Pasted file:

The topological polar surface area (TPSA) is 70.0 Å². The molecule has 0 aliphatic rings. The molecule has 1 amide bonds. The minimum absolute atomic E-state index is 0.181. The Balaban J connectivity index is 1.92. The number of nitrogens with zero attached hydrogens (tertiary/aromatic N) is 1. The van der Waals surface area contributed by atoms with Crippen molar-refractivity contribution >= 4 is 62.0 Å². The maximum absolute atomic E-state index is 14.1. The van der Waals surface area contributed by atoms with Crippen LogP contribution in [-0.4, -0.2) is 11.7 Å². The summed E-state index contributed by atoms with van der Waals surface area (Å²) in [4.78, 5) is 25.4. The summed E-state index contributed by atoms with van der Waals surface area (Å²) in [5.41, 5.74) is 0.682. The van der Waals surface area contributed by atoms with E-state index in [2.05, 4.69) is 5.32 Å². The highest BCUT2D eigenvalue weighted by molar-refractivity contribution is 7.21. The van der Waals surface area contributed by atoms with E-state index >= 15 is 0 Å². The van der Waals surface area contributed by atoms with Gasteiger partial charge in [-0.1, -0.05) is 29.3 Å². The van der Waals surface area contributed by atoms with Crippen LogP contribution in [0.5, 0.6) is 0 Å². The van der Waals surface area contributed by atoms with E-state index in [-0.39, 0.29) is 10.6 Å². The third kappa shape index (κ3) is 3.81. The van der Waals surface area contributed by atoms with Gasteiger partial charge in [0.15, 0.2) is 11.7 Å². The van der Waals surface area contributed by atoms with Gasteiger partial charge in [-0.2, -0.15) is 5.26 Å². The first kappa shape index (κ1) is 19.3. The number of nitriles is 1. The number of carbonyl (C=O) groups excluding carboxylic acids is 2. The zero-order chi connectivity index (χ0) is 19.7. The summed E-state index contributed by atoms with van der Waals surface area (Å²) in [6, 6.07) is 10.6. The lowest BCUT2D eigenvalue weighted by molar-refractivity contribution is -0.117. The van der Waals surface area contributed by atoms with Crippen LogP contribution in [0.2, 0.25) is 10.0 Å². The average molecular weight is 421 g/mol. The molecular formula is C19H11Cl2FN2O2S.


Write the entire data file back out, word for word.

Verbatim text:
The topological polar surface area (TPSA) is 70.0 Å². The molecule has 0 aliphatic rings. The molecule has 1 amide bonds. The minimum absolute atomic E-state index is 0.181. The Balaban J connectivity index is 1.92. The number of nitrogens with zero attached hydrogens (tertiary/aromatic N) is 1. The van der Waals surface area contributed by atoms with Crippen molar-refractivity contribution >= 4 is 62.0 Å². The maximum absolute atomic E-state index is 14.1. The van der Waals surface area contributed by atoms with Crippen LogP contribution in [-0.4, -0.2) is 11.7 Å². The summed E-state index contributed by atoms with van der Waals surface area (Å²) in [4.78, 5) is 25.4. The summed E-state index contributed by atoms with van der Waals surface area (Å²) in [5.41, 5.74) is 0.682. The van der Waals surface area contributed by atoms with E-state index in [2.05, 4.69) is 5.32 Å². The highest BCUT2D eigenvalue weighted by molar-refractivity contribution is 7.21. The van der Waals surface area contributed by atoms with E-state index >= 15 is 0 Å². The van der Waals surface area contributed by atoms with Gasteiger partial charge in [-0.1, -0.05) is 29.3 Å². The van der Waals surface area contributed by atoms with Crippen LogP contribution in [0.5, 0.6) is 0 Å². The van der Waals surface area contributed by atoms with E-state index in [-0.39, 0.29) is 10.6 Å². The third kappa shape index (κ3) is 3.81. The van der Waals surface area contributed by atoms with Gasteiger partial charge in [0.15, 0.2) is 11.7 Å². The van der Waals surface area contributed by atoms with Gasteiger partial charge in [-0.2, -0.15) is 5.26 Å². The first kappa shape index (κ1) is 19.3. The number of nitriles is 1. The number of carbonyl (C=O) groups excluding carboxylic acids is 2. The zero-order chi connectivity index (χ0) is 19.7. The summed E-state index contributed by atoms with van der Waals surface area (Å²) in [6, 6.07) is 10.6. The lowest BCUT2D eigenvalue weighted by molar-refractivity contribution is -0.117. The van der Waals surface area contributed by atoms with Crippen LogP contribution in [0.2, 0.25) is 10.0 Å². The average molecular weight is 421 g/mol. The molecular formula is C19H11Cl2FN2O2S.